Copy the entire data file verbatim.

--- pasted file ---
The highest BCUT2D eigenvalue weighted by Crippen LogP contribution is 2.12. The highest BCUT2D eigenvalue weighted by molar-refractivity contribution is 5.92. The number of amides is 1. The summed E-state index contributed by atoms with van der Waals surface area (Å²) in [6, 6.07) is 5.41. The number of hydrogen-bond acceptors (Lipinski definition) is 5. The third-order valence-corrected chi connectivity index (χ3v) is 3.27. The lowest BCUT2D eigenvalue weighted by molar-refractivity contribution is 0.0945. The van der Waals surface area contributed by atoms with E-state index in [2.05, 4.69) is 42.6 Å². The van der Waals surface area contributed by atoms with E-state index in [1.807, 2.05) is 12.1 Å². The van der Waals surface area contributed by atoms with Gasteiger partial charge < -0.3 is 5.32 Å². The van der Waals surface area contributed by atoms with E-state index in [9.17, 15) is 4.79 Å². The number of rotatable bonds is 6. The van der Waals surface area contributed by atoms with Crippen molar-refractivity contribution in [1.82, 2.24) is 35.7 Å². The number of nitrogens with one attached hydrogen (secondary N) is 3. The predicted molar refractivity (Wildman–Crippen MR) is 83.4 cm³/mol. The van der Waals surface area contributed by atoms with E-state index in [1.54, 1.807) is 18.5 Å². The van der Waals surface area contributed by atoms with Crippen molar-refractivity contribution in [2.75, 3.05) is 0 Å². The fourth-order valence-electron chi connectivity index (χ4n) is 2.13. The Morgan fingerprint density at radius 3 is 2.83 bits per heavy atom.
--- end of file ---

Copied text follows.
The highest BCUT2D eigenvalue weighted by Crippen LogP contribution is 2.12. The highest BCUT2D eigenvalue weighted by molar-refractivity contribution is 5.92. The number of amides is 1. The summed E-state index contributed by atoms with van der Waals surface area (Å²) in [6, 6.07) is 5.41. The number of hydrogen-bond acceptors (Lipinski definition) is 5. The third-order valence-corrected chi connectivity index (χ3v) is 3.27. The lowest BCUT2D eigenvalue weighted by molar-refractivity contribution is 0.0945. The van der Waals surface area contributed by atoms with E-state index in [2.05, 4.69) is 42.6 Å². The van der Waals surface area contributed by atoms with E-state index in [1.807, 2.05) is 12.1 Å². The van der Waals surface area contributed by atoms with Gasteiger partial charge < -0.3 is 5.32 Å². The van der Waals surface area contributed by atoms with E-state index in [9.17, 15) is 4.79 Å². The number of rotatable bonds is 6. The van der Waals surface area contributed by atoms with Crippen molar-refractivity contribution in [1.82, 2.24) is 35.7 Å². The number of nitrogens with one attached hydrogen (secondary N) is 3. The predicted molar refractivity (Wildman–Crippen MR) is 83.4 cm³/mol. The van der Waals surface area contributed by atoms with E-state index in [1.54, 1.807) is 18.5 Å². The van der Waals surface area contributed by atoms with Crippen molar-refractivity contribution in [2.75, 3.05) is 0 Å². The fourth-order valence-electron chi connectivity index (χ4n) is 2.13. The Morgan fingerprint density at radius 3 is 2.83 bits per heavy atom.